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Agency for Health Care Policy and Research (US). AHCPR Quick Reference Guides. Rockville (MD): Agency for Health Care Policy and Research (US); 1992-1996.

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13High-Quality Mammography: Information for Referring Providers

Quick Reference Guideline Number 13

Created: .

Attention Clinicians

The Clinical Practice Guideline on which this Quick Reference Guide for Clinicians is based was developed by a multidisciplinary, non-Federal panel comprising health care professionals and consumer representatives. Panel members were:

  • Lawrence W. Bassett, MD (Co-chair)
  • R. Edward Hendrick, PhD (Co-chair)
  • Tamsen Lynn Bassford, MD
  • Priscilla Butler, MS
  • Darryl Carter, MD
  • Marydale DeBor, JD
  • Carl J. D'Orsi, MD
  • Carol Garlinghouse, MSN, RN
  • Richard F. Jones, III, MD
  • Amy S. Langer, MBA
  • J. Leonard Lichtenfeld, MD
  • Janet Osuch, MD
  • Lynda Reynolds, BS, RT
  • Ellen Shaw de Paredes, MD
  • Richard E. Williams, MD

For a description of the guideline development process and information about the sponsoring agency, the Agency for Health Care Policy and Research (AHCPR), see Quality Determinants of Mammography, Clinical Practice Guideline No. 13 (AHCPR Publication No. 95-0632). Copies of the Clinical Practice Guideline are available through the Government Printing Office. To receive single copies of this Quick Reference Guide for Clinicians (AHCPR Publication No. 95-0633) and How To Get High-Quality Mammograms: A Woman's Guide (AHCPR Publication No. 95-0634), call toll-free 800-358-9295 or write the AHCPR Publications Clearinghouse,P.O. Box 8547, Silver Spring, MD 20907.Single copies of the Clinical Practice Guideline and bulk copies of this publication are available for sale from the Government Printing Office, Superintendent of Documents,Washington, D.C. 20402.Call (202) 512-1800 for ordering information.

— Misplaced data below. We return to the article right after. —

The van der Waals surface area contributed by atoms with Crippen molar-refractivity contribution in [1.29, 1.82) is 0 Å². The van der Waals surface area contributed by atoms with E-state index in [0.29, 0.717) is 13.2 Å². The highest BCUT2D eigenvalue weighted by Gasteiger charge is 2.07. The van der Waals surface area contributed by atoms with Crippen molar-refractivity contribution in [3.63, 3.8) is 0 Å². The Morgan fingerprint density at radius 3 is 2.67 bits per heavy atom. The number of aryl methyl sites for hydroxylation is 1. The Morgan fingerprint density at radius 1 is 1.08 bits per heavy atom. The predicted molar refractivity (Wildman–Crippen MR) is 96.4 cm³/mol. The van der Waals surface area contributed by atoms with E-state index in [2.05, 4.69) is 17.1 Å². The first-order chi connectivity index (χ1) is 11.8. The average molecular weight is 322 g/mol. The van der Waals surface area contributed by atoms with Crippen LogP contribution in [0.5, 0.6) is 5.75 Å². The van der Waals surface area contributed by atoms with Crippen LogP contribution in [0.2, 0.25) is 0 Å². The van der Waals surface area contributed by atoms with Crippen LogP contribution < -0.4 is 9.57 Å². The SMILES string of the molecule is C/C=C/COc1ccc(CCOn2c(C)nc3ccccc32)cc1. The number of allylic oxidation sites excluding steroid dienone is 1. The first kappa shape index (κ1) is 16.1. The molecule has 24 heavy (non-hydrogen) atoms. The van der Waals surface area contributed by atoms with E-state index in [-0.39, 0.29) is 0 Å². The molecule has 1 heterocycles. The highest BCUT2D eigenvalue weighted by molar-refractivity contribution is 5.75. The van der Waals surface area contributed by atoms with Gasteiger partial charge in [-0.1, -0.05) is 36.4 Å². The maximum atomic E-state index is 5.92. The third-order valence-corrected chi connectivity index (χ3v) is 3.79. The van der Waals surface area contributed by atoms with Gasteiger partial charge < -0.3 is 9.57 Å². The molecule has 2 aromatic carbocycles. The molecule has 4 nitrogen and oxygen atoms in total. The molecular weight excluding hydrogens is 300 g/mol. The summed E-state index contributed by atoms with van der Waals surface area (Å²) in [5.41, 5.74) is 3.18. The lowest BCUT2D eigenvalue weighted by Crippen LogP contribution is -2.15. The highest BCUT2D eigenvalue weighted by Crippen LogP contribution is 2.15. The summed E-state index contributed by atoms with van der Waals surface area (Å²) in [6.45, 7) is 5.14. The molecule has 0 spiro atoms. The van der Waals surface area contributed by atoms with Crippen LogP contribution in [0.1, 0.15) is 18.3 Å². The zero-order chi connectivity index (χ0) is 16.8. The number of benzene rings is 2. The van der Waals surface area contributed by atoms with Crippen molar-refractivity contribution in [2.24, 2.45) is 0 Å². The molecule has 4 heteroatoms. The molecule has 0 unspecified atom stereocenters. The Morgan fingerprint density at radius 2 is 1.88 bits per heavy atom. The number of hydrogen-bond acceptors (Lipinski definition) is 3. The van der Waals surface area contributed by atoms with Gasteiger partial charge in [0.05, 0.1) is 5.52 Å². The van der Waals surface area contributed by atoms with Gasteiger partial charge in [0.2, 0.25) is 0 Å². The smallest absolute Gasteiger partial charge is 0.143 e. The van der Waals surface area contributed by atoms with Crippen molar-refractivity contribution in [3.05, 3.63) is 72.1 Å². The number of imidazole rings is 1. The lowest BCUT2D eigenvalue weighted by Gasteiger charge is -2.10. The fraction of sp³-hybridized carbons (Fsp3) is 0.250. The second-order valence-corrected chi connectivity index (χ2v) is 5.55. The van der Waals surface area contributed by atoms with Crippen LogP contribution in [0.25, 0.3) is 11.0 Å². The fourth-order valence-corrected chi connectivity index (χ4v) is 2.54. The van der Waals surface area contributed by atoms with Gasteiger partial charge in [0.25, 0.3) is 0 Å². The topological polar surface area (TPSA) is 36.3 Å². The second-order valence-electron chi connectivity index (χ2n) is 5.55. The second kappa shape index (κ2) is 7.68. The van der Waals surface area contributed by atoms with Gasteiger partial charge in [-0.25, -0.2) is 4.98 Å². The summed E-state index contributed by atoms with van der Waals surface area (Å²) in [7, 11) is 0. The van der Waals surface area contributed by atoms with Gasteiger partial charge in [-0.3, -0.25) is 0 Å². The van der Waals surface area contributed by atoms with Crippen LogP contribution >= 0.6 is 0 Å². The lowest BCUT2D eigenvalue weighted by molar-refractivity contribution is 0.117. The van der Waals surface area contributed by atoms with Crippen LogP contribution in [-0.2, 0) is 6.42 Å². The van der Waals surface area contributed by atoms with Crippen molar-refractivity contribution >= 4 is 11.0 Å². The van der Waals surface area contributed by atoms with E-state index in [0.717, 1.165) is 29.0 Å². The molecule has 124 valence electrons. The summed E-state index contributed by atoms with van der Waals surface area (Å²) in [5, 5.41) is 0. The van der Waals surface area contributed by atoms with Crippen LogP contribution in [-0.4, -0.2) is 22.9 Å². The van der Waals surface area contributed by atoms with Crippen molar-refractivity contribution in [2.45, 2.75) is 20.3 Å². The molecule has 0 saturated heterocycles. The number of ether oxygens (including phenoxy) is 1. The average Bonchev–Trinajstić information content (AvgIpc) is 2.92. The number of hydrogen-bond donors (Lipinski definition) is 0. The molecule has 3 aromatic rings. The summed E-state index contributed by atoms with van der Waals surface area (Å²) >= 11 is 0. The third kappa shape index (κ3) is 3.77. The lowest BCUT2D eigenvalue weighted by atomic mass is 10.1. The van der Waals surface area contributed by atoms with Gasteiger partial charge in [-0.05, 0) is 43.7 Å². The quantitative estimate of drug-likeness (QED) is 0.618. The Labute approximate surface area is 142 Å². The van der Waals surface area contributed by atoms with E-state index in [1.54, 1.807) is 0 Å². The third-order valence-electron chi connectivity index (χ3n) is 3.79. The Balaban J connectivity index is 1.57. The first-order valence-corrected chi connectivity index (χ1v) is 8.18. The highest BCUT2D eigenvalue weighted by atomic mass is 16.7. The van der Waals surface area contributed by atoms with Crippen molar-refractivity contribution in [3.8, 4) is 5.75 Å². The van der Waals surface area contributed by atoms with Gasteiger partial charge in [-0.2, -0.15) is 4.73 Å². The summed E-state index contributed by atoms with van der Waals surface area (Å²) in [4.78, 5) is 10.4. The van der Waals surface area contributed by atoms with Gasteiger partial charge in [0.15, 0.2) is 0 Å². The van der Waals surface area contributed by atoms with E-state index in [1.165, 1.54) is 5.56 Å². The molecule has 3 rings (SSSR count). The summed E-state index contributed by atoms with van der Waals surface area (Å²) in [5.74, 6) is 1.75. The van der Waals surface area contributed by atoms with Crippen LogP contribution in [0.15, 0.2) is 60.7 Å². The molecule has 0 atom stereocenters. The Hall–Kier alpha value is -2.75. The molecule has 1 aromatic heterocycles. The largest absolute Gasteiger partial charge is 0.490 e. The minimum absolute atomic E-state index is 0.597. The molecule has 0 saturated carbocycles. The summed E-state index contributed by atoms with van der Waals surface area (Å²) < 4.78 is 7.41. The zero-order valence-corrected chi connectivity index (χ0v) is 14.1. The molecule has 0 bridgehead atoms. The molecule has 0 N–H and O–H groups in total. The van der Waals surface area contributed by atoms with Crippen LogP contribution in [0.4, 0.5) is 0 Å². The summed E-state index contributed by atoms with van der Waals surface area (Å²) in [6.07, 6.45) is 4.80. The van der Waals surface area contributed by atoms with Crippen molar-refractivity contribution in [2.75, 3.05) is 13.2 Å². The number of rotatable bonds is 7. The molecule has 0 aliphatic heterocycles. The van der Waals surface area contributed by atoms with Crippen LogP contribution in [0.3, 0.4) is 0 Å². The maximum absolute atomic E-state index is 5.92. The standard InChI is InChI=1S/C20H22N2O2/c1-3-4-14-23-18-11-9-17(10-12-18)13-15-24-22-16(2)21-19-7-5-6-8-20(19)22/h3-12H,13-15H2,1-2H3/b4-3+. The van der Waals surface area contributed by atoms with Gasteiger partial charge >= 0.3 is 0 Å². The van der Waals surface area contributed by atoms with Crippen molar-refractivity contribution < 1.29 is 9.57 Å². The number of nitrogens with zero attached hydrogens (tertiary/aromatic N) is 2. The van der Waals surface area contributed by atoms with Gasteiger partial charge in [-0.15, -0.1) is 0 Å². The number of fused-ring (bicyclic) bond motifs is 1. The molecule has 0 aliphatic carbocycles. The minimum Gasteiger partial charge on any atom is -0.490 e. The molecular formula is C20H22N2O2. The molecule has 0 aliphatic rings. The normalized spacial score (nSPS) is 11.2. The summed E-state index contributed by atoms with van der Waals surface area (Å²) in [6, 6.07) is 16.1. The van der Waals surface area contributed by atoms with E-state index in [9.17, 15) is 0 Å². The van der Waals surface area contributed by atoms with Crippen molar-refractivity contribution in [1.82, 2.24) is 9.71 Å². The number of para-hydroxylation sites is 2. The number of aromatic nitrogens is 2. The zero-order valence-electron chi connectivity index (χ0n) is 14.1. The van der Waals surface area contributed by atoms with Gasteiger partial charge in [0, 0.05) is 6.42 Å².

AHCPR invites comments and suggestions from users for consideration in development and updating of future guidelines. Please send written comments to Director, Office of the Forum for Quality and Effectiveness in Health Care, AHCPR, Willco Building, Suite 310, 6000 Executive Boulevard, Rockville, MD 20852.

Note: This Quick Reference Guide for Clinicians presents information on mammography of interest to health care providers who refer women for mammography. The Clinical Practice Guideline is intended for the entire spectrum of health care professionals involved in mammography services: the referring health care provider, the interpreting physician, the radiologic technologist, and the medical physicist. Additional information is provided for the mammography facility, the facility scheduler and receptionist, the equipment service person, and the woman who goes for mammography. The Clinical Practice Guideline provides more detailed analysis and discussion of the available research, health care decisionmaking, critical evaluation of the assumptions and knowledge of the field, considerations for women with special needs, and references. Decisions to adopt particular recommendations from any publication must be made by practitioners in light of available resources and circumstances of individual cases.

High-Quality Mammography: Information for Referring Providers

Purpose and Scope

Mammography is the most sensitive method for the detection of breast cancer. It is estimated that 1 woman in 8 will have breast cancer during her lifetime and about 1 in 33 will die from breast cancer. The probability of developing breast cancer increases with age. Mammography, either in combination with clinical breast examination or alone, has been demonstrated to reduce breast cancer mortality, particularly in older women.

This Quick Reference Guide is directed to the physician or other health care provider who is responsible for referring women for screening or diagnostic mammography. It is derived from portions of the Clinical Practice Guideline on Quality Determinants of Mammography. Providers who want a more global perspective and health care professionals who supply mammography services should consult the Clinical Practice Guideline.

Mammography is used for two purposes. Screening mammography is used to screen women for breast cancer in the absence of signs or symptoms of the disease. Diagnostic mammography (also called problem-solving mammography or consultative mammography) is performed on women or men (termed patients) with signs or symptoms, abnormal screening mammograms, or special characteristics such as breast implants. Because mammography is performed mainly on women, the term "woman" and female pronouns are used throughout the guideline.